EXCLUSIVE: Former Egyptian Terrorism Official Exposes the Muslim Brotherhood's Terror Networks (Part 3)
In the concluding segment of my exclusive PJ Media interview with former top Egyptian counter-terrorism official Khaled Okasha, currently director of the National Center for Security Studies in Cairo, we get to the most important question:
Is the Muslim Brotherhood a terrorist organization?
In the first segment of our interview, Col. Okasha discussed his experience as a counter-terrorism official personally working against the emerging terror networks in Egypt. He also covered the role of Muslim Brotherhood Guidance Bureau member Mohamed Kamal in establishing the terrorist cells following Mohamed Morsi's ouster:
In the second part of the interview, we continued discussing the financing of Mohamed Kamal's terror network, and the Muslim Brotherhood and Hamas role in the development of Ansar Beit al-Maqdis, the Islamic State affiliate operating in Sinai:
To conclude our interview, Col. Okasha and I focus on the following topics:
- The intentional failure of Mohamed Morsi to address the rise of terror networks in Sinai.
- The role of current Muslim Brotherhood Supreme Guide Mahmoud Ezzat in activating the Sinai terror networks after Morsi's removal.
- The transition of Ansar Beit al-Maqdis to an Islamic State affiliate, and its continued relations with the Muslim Brotherhood and Hamas.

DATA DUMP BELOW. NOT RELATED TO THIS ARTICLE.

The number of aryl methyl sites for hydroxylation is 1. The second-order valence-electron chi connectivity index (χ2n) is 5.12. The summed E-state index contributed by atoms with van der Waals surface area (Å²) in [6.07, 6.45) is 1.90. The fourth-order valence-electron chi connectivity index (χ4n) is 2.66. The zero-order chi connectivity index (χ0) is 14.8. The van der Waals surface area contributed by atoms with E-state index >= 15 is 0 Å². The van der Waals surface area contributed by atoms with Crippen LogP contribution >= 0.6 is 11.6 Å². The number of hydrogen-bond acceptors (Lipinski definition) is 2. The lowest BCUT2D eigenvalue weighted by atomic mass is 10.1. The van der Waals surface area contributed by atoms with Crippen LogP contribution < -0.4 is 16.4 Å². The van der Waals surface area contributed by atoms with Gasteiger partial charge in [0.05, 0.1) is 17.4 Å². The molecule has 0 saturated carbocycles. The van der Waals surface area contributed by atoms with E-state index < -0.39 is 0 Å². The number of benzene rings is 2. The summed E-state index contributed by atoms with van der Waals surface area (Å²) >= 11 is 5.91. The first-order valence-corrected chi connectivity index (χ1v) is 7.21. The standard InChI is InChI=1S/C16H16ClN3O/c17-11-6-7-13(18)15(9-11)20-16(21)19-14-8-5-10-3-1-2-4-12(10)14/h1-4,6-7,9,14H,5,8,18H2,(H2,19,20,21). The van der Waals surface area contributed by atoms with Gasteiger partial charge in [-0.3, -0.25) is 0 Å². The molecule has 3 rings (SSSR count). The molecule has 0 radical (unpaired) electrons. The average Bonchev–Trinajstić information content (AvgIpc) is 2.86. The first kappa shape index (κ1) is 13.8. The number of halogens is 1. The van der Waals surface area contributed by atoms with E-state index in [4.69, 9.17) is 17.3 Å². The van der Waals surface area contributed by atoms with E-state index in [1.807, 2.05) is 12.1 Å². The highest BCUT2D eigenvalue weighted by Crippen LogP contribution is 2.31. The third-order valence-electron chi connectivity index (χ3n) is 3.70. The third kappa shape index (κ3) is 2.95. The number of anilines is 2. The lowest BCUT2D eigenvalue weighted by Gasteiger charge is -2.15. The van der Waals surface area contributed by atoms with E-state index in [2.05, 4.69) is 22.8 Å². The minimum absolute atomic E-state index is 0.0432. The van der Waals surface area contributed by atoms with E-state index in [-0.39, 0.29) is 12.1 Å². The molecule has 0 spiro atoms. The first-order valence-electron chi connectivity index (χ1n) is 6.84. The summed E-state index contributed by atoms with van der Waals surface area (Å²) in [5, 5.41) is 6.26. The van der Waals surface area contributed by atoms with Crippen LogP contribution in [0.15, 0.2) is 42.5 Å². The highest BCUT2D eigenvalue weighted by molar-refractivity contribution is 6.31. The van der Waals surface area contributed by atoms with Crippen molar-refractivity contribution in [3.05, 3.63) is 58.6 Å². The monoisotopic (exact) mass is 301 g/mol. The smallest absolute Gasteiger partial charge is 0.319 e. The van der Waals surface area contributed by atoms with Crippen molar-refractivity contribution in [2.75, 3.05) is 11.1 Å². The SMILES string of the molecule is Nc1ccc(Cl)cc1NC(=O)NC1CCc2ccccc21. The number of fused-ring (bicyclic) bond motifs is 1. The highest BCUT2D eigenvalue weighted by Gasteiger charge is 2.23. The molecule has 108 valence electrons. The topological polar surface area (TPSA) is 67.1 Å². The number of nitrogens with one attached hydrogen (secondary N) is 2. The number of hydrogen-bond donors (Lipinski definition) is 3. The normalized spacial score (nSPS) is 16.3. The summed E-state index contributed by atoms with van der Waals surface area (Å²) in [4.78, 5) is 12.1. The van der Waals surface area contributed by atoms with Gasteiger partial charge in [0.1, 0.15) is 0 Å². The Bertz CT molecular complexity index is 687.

- The current political debate over designating the Muslim Brotherhood as a terrorist organization.
While my interview with Khaled Okasha will undoubtedly fail to satisfy the critics of designating the Muslim Brotherhood, it provides a direct challenge to the media and U.S. think-tank narrative absolving the Brotherhood of any role in Egypt's plague of terror.
So what were these terror networks doing under Mohamed Morsi? How did he handle the Sinai terror problem?
To close this chapter, under Mohamed Morsi there was total peace and calm in the area. But then the August 2012 Rafah massacre took place and that was conducted so Morsi could get rid of the SCAF old guard. It was basically a move against the army, and it was used to get rid of the SCAF leaders and the intelligence chief, Gen. Muwafi.
After the Rafah massacre there was an announcement of the Operation Eagle by the army to counter terrorism in Sinai, but within a couple of weeks we realized it was a stunt declaration because Mohamed Morsi gave explicit orders to the army, to the intelligence, and to state security to stop pursuing the terrorists, or anything terrorism-related. And after that there was no terrorist activity taking place in Sinai, those groups went to secluded areas in Sinai to regroup and train.